P.s. despite my grumblings, we did have an absolutely amazing holiday!! There are some pictures on The Son And The Moon Facebook page, and I’ll write up a little post about the resort soon. Also, here is a slightly more humorous take on some of Zachy’s holiday antics which I posted a few days ago…enjoy!

Follow The Son And The Moon on Facebook for daily updates from life in the sandpit (aka Dubai!)

Also, if you liked this post, you may also like…

My Dirty Parenting Confessions

An Ode To My Holidaying Husband…

I’ve Become The Mum I Never Wanted To Be

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23 thoughts on “I Wish My Child Was More Like Yours

  1. My son is almost 2. Recently, he has really started the Terrible part of being 2. It is hard. It is hot and cold, you know? That makes me hot and cold. I agree with you, it is all about perspective! Gotta focus on the good, even if its the few, moments of the days 🙂

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  2. A post right from the heart. I completely agree, we definitely ALL have those “I wish my kid was like yours” moments, but then they do something so darn adorable to make you forget all their wrath! haha! Grr, pesky little toddlers!

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  3. this post took me back to my daughter and sons toddler years. I’m can proudly say that they are both well behaved bigger kids now but there were so many times back then that we had the same moments you mentioned above. it is just part of growing up and parenting and surely this cuteness will be missed.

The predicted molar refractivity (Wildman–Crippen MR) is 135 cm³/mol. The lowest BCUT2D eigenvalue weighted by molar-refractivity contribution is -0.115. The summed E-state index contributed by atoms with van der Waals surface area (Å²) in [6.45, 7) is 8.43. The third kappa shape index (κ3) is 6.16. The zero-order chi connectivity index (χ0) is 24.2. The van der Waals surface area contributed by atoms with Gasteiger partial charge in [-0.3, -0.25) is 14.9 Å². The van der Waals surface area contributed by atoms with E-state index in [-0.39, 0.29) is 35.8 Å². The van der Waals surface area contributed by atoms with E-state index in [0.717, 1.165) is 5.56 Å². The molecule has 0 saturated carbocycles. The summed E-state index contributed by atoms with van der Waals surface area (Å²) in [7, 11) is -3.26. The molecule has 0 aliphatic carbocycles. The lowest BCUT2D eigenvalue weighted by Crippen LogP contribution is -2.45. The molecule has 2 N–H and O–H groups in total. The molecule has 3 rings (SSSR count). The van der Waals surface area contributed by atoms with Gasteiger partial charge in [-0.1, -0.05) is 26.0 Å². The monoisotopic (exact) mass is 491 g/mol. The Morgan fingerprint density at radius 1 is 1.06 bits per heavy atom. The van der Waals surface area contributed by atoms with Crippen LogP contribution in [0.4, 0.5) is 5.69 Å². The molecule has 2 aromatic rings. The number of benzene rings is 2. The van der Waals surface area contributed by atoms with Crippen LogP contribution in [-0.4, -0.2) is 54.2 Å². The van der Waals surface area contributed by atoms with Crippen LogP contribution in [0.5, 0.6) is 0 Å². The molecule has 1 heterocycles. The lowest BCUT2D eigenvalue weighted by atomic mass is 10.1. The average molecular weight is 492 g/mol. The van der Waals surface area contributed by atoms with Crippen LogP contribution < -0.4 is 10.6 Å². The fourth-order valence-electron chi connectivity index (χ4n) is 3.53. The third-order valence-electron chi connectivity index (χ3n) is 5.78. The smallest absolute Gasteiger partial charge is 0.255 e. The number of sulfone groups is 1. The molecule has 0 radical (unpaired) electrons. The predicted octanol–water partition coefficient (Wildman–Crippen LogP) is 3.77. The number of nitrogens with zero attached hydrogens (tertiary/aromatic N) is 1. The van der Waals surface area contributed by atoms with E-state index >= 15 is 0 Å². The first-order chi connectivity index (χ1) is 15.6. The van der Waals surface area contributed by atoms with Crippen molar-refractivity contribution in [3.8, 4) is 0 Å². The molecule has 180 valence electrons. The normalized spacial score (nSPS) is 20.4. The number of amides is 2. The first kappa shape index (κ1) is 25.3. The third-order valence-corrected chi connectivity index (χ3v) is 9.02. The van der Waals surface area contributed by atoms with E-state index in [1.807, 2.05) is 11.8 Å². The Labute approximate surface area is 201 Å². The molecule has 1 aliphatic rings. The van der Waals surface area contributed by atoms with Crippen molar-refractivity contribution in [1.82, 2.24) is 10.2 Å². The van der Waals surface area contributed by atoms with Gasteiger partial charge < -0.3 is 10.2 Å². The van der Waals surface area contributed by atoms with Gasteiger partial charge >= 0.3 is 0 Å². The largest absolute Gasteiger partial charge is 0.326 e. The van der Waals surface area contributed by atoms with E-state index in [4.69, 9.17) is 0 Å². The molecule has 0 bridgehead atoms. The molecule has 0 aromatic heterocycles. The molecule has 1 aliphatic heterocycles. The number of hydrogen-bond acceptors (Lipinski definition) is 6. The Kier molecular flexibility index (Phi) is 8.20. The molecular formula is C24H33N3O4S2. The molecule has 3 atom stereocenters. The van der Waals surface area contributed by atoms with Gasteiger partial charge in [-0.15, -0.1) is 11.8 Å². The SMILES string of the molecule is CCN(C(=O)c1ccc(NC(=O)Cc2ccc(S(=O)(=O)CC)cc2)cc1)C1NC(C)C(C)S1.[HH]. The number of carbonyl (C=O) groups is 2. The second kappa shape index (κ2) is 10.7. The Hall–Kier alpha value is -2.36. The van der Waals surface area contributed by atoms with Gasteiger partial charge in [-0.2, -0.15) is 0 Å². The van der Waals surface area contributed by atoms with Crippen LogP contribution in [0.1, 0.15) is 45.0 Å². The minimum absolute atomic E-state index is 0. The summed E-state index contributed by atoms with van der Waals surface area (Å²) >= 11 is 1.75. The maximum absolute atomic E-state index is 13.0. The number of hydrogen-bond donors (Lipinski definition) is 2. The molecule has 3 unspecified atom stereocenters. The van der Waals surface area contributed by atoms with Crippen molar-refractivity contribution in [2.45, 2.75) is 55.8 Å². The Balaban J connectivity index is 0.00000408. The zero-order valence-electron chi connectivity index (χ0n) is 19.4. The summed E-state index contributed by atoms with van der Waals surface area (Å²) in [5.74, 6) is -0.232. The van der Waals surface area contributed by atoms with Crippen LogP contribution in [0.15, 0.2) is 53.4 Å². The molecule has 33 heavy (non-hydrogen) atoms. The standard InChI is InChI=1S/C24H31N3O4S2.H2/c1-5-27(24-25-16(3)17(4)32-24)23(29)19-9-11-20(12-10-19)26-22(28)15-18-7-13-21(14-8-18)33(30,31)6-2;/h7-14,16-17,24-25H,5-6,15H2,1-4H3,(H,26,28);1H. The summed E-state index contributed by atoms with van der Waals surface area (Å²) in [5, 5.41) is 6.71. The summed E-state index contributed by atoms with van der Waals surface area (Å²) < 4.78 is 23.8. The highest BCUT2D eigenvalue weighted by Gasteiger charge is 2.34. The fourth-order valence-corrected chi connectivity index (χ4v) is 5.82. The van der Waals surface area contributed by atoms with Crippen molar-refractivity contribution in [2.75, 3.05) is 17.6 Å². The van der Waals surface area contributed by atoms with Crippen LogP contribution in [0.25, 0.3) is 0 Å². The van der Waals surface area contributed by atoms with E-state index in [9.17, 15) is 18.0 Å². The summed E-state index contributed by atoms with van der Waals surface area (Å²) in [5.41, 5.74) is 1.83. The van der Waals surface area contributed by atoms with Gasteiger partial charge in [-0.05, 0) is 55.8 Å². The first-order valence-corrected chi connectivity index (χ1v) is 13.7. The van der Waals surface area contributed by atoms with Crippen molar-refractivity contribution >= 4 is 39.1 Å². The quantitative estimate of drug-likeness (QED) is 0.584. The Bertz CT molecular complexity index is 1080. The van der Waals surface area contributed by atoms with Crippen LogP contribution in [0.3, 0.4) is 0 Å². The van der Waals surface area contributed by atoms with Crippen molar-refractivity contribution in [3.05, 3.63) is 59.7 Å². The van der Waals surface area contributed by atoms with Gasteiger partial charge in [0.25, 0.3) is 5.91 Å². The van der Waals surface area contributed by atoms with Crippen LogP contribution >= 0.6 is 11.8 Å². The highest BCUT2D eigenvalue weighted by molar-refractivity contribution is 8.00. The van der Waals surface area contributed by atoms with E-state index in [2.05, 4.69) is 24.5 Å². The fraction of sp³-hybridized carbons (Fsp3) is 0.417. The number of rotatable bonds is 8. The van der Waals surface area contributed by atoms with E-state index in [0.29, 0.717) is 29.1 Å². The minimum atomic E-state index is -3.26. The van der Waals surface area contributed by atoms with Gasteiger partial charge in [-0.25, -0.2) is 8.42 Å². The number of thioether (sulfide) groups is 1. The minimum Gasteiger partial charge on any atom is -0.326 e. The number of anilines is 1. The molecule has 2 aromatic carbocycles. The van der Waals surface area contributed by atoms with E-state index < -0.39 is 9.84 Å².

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  4. Absolutely spot on and very good timing for me. We’ve just cancelled – yes cancelled – a trip to Sri Lanka as I convinced my husband that to spend thousands of dirhams on a trip that will be stressful non stop for us both (we have three kids under 4) is just ridiculous. Secretly had a “wish my kids were more like …” Moment when my neighbour came over to tell us she was going away – to Sri Lanka with her 3 kids of the same age! So for a while, I felt a failure, maybe weak for not giving it a go until I read this so thank you for bringing me back to the real and more positive world
    X

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    1. So glad it resonated! You’re absolutely right – there were so many points during the holiday when I was like “god, we paid a fortune for this and we’re not 100% enjoying it” – you do wise to cancel if you’re not confident you’ll have a fab time! Staycations are the way forward I feel…for now 🙂

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  5. LOL. The last time I went on holiday with a 16 month old I decided they needed a sibling. That was 6 years ago. Two more kids later and we haven’t been on a holiday other than our summer escape. I remember seeing your fantastic pictures on instagram and thinking, “Wow, that was really brave of them, maybe it isn’t all that bad – look they took their baby on holiday to the Maldives” My youngest is 20 months, so it is funny to read about the actual experience. Toddlers are always going to be a handful.

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    1. Hehehe, life is always beautiful on Instagram isn’t it! There should be a ‘behind the scenes’ tab 😉 And its funny, I am thinking Zachy probably needs a sibling to “entertain him”. I guess holiday’s will be ‘interesting’ for a few more years yet! x